September 3 is an important date for the global wheat market – thanks to Russia. The country’s agricultural ministry will be meeting with grain exporters to discuss the market situation and export plans for the 2018/19 season. The outcome of this meeting will be important, as the government indicated a possibility of curbing wheat exports once they reach 25 million tonnes. This is a way of ensuring that there are sufficient domestic supplies given that Russia’s 2018/19 wheat production is expected to decline by 21 percent from last season to 67 million tonnes. This is on the back of unfavourable weather conditions and a reduction in area planted.

At the moment, the US Department of Agriculture forecasts Russia’s 2018/19 wheat exports at 35 million tonnes. So, a possible 10 million tonnes decline in global wheat trade is quite significant, particularly this year in which global supplies are already strained due to unfavourable weather conditions in the EU and the Black Sea regions, and parts of China and India. As I noted in my previous blogs, this season’s global wheat production could amount to 716 million tonnes, which is 6 percent lower than the 2017/18 season. This is according to data from the International Grains Council.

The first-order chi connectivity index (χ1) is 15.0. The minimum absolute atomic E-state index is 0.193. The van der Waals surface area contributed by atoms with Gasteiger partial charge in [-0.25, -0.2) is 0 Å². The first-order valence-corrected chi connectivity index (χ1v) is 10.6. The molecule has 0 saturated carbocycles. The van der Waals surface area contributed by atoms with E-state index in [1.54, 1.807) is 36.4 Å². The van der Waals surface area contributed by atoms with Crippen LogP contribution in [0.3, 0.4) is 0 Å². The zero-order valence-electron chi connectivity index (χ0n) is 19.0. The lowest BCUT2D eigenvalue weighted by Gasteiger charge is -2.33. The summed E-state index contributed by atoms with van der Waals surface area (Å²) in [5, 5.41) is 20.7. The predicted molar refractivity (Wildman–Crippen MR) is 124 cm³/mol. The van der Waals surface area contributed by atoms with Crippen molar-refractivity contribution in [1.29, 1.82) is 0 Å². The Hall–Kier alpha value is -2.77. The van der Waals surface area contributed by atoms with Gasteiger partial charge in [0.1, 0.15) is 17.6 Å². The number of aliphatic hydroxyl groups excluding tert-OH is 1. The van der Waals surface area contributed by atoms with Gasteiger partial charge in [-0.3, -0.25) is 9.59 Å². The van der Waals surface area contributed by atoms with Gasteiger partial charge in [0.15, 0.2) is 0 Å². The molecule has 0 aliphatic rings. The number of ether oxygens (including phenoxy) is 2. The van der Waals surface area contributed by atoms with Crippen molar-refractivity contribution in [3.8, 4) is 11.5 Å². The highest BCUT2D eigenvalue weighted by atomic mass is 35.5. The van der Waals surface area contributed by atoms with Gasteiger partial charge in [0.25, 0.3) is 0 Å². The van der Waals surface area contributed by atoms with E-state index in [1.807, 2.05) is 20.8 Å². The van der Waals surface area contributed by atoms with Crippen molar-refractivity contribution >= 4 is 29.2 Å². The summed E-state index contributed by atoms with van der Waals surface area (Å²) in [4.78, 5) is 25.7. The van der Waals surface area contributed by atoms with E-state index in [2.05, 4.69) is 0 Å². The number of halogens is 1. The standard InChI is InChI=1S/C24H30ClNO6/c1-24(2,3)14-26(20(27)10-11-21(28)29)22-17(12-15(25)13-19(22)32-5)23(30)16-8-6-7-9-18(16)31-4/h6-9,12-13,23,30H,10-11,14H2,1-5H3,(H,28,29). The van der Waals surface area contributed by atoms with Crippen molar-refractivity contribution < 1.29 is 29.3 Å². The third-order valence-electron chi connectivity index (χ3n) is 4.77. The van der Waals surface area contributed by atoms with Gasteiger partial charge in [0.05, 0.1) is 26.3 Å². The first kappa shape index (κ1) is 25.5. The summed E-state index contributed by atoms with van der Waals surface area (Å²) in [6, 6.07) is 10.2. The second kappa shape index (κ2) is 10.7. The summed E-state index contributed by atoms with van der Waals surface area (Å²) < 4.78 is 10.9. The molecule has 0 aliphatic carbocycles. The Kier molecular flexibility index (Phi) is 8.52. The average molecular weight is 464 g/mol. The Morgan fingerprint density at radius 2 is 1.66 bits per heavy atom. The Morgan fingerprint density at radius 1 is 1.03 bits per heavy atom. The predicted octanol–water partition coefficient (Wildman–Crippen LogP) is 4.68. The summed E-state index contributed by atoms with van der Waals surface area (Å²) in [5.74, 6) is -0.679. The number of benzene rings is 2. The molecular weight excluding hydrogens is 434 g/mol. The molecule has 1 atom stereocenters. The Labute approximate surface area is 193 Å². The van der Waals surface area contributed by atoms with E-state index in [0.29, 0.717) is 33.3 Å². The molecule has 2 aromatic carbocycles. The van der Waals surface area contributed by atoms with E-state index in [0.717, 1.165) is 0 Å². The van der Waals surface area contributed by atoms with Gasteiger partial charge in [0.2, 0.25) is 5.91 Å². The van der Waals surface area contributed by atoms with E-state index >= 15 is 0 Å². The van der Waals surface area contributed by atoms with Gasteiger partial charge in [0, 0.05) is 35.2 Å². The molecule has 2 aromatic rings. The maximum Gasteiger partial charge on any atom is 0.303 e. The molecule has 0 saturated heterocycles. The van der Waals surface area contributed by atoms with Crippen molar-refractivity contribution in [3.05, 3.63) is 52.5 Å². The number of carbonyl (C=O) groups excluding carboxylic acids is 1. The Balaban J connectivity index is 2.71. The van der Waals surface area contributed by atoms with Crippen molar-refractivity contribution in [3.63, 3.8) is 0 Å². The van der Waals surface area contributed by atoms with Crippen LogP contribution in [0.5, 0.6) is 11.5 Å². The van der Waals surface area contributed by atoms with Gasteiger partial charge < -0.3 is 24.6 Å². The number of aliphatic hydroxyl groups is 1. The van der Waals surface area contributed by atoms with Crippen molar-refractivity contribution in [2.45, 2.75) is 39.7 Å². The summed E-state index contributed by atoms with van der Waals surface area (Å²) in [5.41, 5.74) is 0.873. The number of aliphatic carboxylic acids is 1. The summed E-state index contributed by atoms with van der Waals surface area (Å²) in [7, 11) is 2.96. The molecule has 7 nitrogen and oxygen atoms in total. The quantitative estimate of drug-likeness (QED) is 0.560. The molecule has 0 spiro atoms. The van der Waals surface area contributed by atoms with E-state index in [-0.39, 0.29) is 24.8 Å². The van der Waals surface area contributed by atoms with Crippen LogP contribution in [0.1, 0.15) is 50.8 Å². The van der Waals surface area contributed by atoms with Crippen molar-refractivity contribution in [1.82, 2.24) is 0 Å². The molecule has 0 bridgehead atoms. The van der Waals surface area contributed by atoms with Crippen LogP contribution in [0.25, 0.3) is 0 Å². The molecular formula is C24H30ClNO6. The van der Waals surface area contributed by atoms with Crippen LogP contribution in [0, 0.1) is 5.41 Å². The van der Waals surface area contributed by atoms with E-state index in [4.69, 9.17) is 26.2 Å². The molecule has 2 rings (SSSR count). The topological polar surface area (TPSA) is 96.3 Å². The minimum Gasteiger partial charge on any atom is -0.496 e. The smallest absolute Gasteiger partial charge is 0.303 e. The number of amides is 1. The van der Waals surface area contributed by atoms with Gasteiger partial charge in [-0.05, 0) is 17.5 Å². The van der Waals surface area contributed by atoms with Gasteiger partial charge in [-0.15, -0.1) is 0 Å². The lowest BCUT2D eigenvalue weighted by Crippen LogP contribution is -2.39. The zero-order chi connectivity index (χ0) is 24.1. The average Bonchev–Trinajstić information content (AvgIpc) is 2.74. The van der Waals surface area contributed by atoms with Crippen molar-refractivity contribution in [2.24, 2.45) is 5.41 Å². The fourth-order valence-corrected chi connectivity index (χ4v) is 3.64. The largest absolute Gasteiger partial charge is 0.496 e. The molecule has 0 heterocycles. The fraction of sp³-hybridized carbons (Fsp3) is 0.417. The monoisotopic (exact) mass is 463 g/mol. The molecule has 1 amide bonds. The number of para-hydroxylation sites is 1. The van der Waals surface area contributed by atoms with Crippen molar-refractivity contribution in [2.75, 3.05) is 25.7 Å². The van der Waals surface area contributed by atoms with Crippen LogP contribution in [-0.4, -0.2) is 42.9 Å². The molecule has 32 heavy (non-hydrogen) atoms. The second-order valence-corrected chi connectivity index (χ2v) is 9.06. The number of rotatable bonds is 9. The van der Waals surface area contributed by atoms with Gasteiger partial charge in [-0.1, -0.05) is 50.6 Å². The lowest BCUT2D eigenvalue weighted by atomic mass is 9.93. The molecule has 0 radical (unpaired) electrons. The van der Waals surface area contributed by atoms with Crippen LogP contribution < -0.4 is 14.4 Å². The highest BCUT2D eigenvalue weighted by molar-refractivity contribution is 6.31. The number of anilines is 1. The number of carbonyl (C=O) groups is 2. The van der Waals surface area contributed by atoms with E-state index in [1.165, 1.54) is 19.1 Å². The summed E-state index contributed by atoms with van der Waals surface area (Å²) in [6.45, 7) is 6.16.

To provide context, Russia was the world’s leading wheat exporter in 2017, with a volume of 33 million tonnes. This accounted for a sizeable 19 percent of global wheat exports that year.

Of direct consequence to us is the fact that South Africa is a net importer of wheat, with Russia being our key supplier. In the 2017/18 marketing year, which closes at the end of September 2018, imports could amount to 1.90 million tonnes. About 99 percent of this has already landed on our shores, with Russia accounting for more than a third of this volume.

The 2018/19 marketing year could see a decline in imports to possibly 1.6 million tonnes due to an expected recovery in domestic production. As I pointed out on Business Day this morning, South Africa’s wheat production is set to recover by 18 percent from the 2017/18 season to 1.8 million tonnes.

If the Russian government decides to cap exports at 25 million tonnes on September 3, net importers such as South Africa will feel the pinch through global price transmissions. Let’s hope the meeting won’t end this way.

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